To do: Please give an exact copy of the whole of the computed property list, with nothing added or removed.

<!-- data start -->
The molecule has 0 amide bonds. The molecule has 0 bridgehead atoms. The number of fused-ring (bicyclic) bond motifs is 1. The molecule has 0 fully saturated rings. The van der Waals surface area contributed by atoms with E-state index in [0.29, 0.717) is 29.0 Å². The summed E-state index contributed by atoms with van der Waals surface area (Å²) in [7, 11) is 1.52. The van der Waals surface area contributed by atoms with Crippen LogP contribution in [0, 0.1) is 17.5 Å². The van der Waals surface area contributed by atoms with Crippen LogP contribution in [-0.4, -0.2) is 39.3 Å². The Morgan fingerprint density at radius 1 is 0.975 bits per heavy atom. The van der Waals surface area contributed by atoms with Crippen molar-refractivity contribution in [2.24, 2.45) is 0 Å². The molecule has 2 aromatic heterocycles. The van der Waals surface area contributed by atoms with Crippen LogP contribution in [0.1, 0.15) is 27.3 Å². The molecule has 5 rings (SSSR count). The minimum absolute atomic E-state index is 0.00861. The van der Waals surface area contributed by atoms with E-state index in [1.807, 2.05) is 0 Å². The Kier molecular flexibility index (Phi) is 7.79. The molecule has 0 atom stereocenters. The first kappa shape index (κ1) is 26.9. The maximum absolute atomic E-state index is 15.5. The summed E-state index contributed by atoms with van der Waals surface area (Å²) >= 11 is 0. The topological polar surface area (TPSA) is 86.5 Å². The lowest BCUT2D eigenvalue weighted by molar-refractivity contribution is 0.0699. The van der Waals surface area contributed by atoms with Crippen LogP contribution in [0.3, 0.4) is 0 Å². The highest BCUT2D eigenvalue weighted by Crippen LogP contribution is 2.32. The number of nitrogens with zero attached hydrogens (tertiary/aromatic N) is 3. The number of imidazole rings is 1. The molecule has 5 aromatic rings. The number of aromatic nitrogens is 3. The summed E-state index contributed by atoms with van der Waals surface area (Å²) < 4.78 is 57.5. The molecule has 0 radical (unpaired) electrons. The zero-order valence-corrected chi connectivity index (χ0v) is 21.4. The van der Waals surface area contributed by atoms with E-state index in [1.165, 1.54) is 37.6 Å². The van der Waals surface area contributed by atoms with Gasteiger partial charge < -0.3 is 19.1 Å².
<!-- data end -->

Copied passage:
The molecule has 0 amide bonds. The molecule has 0 bridgehead atoms. The number of fused-ring (bicyclic) bond motifs is 1. The molecule has 0 fully saturated rings. The van der Waals surface area contributed by atoms with E-state index in [0.29, 0.717) is 29.0 Å². The summed E-state index contributed by atoms with van der Waals surface area (Å²) in [7, 11) is 1.52. The van der Waals surface area contributed by atoms with Crippen LogP contribution in [0, 0.1) is 17.5 Å². The van der Waals surface area contributed by atoms with Crippen LogP contribution in [-0.4, -0.2) is 39.3 Å². The Morgan fingerprint density at radius 1 is 0.975 bits per heavy atom. The van der Waals surface area contributed by atoms with Crippen molar-refractivity contribution in [2.24, 2.45) is 0 Å². The molecule has 2 aromatic heterocycles. The van der Waals surface area contributed by atoms with Crippen LogP contribution in [0.1, 0.15) is 27.3 Å². The molecule has 5 rings (SSSR count). The minimum absolute atomic E-state index is 0.00861. The van der Waals surface area contributed by atoms with E-state index in [1.807, 2.05) is 0 Å². The Kier molecular flexibility index (Phi) is 7.79. The molecule has 0 atom stereocenters. The first kappa shape index (κ1) is 26.9. The maximum absolute atomic E-state index is 15.5. The summed E-state index contributed by atoms with van der Waals surface area (Å²) >= 11 is 0. The topological polar surface area (TPSA) is 86.5 Å². The lowest BCUT2D eigenvalue weighted by molar-refractivity contribution is 0.0699. The van der Waals surface area contributed by atoms with Crippen LogP contribution in [0.3, 0.4) is 0 Å². The highest BCUT2D eigenvalue weighted by Crippen LogP contribution is 2.32. The number of nitrogens with zero attached hydrogens (tertiary/aromatic N) is 3. The number of imidazole rings is 1. The molecule has 5 aromatic rings. The number of aromatic nitrogens is 3. The summed E-state index contributed by atoms with van der Waals surface area (Å²) < 4.78 is 57.5. The molecule has 0 radical (unpaired) electrons. The zero-order valence-corrected chi connectivity index (χ0v) is 21.4. The van der Waals surface area contributed by atoms with E-state index in [1.165, 1.54) is 37.6 Å². The van der Waals surface area contributed by atoms with Gasteiger partial charge < -0.3 is 19.1 Å².